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Instacart driver ran over groceries with car, left derogatory note over pro-police sign, couple says

The driver, Tara Olivia Plum, was cited for criminal damage to property, police in Blaine, Minnesota, said.

An elderly couple said their Instacart delivery driver ran over their groceries with her car and allegedly left them a derogatory note because of a pro-police sign displayed in their front yard.

The couple, who live in Blaine, Minnesota, said they ordered food on Dec. 6 from their local supermarket via Instacart, a grocery delivery company.

An elderly couple allege that their Instacart driver ran over their grocery order because of a pro-police sign in their front yard.Blaine Police Department

When the driver, Tara Olivia Plum, arrived at their house, the couple went outside to help, the Blaine Police Department said in a press release and Facebook statement.

"The driver yelled back at them to check inside of their Christmas wreath," police wrote. "They also reported that the driver was driving back and forth in the driveway. Upon checking inside of the wreath, they located the receipt from the grocery order with a derogatory message. After the delivery driver left they found that their groceries had been run over in their driveway."

The note allegedly stated: “Instacart doesn’t pay employees. Sry [sorry] find another slave racist," according to NBC affiliate KARE of Minneapolis. It also contained the words "police pigs," the news station reported.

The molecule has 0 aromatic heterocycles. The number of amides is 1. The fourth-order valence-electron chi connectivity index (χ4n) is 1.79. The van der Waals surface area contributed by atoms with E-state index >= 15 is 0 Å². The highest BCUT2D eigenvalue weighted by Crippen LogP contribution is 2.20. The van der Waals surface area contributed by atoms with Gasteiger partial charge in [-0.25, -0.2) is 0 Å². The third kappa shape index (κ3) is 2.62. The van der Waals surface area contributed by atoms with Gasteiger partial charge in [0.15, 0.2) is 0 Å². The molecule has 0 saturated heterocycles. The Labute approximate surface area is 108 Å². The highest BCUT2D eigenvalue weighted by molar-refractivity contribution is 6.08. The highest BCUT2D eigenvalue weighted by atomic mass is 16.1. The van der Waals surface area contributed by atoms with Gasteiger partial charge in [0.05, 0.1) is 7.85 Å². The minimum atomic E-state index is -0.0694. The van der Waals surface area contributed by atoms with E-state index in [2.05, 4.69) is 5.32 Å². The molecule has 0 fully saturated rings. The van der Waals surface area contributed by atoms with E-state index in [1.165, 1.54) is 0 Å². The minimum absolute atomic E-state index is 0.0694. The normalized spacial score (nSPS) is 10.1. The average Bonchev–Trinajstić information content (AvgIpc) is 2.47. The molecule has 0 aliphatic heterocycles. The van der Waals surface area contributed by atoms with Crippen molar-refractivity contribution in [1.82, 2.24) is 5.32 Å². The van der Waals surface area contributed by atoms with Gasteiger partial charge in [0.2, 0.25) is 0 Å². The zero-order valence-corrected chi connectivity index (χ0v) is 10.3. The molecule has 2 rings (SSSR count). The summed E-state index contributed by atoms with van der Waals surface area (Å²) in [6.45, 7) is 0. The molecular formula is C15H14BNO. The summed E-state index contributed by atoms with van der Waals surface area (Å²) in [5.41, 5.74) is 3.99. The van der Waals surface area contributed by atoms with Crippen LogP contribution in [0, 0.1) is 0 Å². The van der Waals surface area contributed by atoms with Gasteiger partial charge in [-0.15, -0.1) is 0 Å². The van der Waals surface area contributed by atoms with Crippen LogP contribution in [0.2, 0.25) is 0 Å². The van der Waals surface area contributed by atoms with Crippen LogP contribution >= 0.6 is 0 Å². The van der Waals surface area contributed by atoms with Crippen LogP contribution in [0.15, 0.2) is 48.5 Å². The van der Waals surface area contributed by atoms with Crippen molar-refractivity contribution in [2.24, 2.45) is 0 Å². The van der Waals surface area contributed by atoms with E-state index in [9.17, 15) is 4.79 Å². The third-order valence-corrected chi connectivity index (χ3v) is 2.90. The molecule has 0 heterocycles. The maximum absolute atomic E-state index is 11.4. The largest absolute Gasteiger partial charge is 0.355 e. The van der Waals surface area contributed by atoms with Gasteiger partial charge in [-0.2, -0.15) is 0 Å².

Police said Plum was reacting to a sign the couple has in their yard that reads: "Thank you Blaine P.D." with the letter O replaced with a heart filled with the “Thin Blue Line” flag.

The "Thin Blue Line" flag is viewed by some as a sign of support for law enforcement while others see it as a symbol of white supremacy or a rebuke of the racial justice movement.

Amber Gray, who said she is a relative of the couple, said in a GoFundMe post that the couple put up the sign to show support for Blaine police.

"Supporting law enforcement doesn’t make you racist. And it absolutely doesn’t give anyone the right to destroy your things or shatter your sense of safety," Gray wrote.

Plum, 36, of Coon Rapids, was cited for criminal damage to property. Police said the incident did not classify as a hate crime because the "facts of this case do not meet the elements required for an enhancement to a hate crime."

An Instacart company spokesperson told NBC News in a statement Wednesday that they are "appalled" by what happened and Plum has been removed as a driver.

"We’ve been in direct contact with the customers to refund their order and provide additional resources. We’ll continue to provide support to the impacted customers and will also work directly with local law enforcement on any investigations into this matter," the spokesperson said.